by Cindy Knoebel

Last week, the Sacramento News Review reported that Miguel Gonzalez-Miranda, a popular college student, artist, musician and dancer, had been seized and detained by ICE in June. Friends say he was babysitting his younger brother at home in Sacramento at the time.

According to the article, Gonzalez-Miranda came to California as a child, joining the ranks of young undocumented immigrants known as the Dreamers. Falling behind on compounding fines incurred as teenager led to his being apprehended and incarcerated at Yuba County Jail, where poor conditions have spurred a number of hunger strikes.    

Photo courtesy of Los Rios Community College

When Sacramento City College professor Tom Cappelletti learned that Gonzalez-Miranda was trying to gain U.S. citizenship last February, he didn’t hesitate to write a letter of support, the article said. “He’s a natural leader and he ended up being a mentor and trainer to other students,” said Cappelletti, the director of Makerspace.

Gonzalez-Miranda has been detained at the Yuba County Jail since mid-June. Later that month, on June 30, a group of 15 men detained at Yuba began a 9-day hunger strike, complaining of cockroaches under mattresses and on food trays, and broken toilets. They also demanded newer facilities, better medical attention and follow-through on promises to improve conditions. This was the facility’s third hunger strike in the last 10 months.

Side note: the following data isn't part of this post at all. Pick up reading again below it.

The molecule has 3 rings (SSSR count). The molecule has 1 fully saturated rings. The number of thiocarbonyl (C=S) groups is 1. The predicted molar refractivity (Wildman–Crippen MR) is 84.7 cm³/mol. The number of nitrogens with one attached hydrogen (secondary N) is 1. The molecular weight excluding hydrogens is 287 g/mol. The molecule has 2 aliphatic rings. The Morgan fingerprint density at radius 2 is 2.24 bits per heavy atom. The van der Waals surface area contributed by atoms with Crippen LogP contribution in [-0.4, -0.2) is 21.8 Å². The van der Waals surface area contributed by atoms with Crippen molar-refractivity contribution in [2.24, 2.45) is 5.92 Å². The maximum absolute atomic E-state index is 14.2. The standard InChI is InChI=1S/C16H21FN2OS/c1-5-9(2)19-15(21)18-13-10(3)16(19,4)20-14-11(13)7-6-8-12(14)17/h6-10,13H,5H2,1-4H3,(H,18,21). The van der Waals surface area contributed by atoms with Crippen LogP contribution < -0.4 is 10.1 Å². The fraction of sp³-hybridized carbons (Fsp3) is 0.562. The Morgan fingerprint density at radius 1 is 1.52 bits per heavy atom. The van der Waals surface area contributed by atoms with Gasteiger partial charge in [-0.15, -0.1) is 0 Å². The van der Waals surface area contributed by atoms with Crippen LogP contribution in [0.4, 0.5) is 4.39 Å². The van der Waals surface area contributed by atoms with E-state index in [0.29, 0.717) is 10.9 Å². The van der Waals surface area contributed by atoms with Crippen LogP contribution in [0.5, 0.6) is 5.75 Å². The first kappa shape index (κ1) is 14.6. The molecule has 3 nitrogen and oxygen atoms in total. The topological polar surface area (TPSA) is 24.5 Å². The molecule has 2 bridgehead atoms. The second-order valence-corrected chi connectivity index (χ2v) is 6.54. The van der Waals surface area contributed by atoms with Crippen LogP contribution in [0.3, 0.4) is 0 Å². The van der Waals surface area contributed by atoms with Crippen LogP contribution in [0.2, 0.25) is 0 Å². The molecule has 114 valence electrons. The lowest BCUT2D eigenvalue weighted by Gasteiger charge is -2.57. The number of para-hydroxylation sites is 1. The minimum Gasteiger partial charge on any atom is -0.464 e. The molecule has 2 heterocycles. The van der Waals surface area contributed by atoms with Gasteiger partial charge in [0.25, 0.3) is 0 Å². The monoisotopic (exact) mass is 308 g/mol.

On July 22nd, IMM Print posted a letter it received from Javier*, one of those taking part in the hunger strike. He wrote, “We started this hunger strike in an attempt to have our voices heard.  The living conditions in Yuba County are inhumane. There are cells that have no working lights or water, and the place is crawling with roaches. The water out of the sink tastes like rust and lead and it is the only water they provide for us to drink.”

The article noted that Gonzalez-Miranda’s sister, Sandra Gonzalez, had started a GoFundMe page for his legal defense. But the page has since been taken down, and Miranda-Gonzalez isn’t listed in the Yuba County’s database of individuals in custody. Efforts to determine his status have so far been unsuccessful.  

*Name changed to protect his identity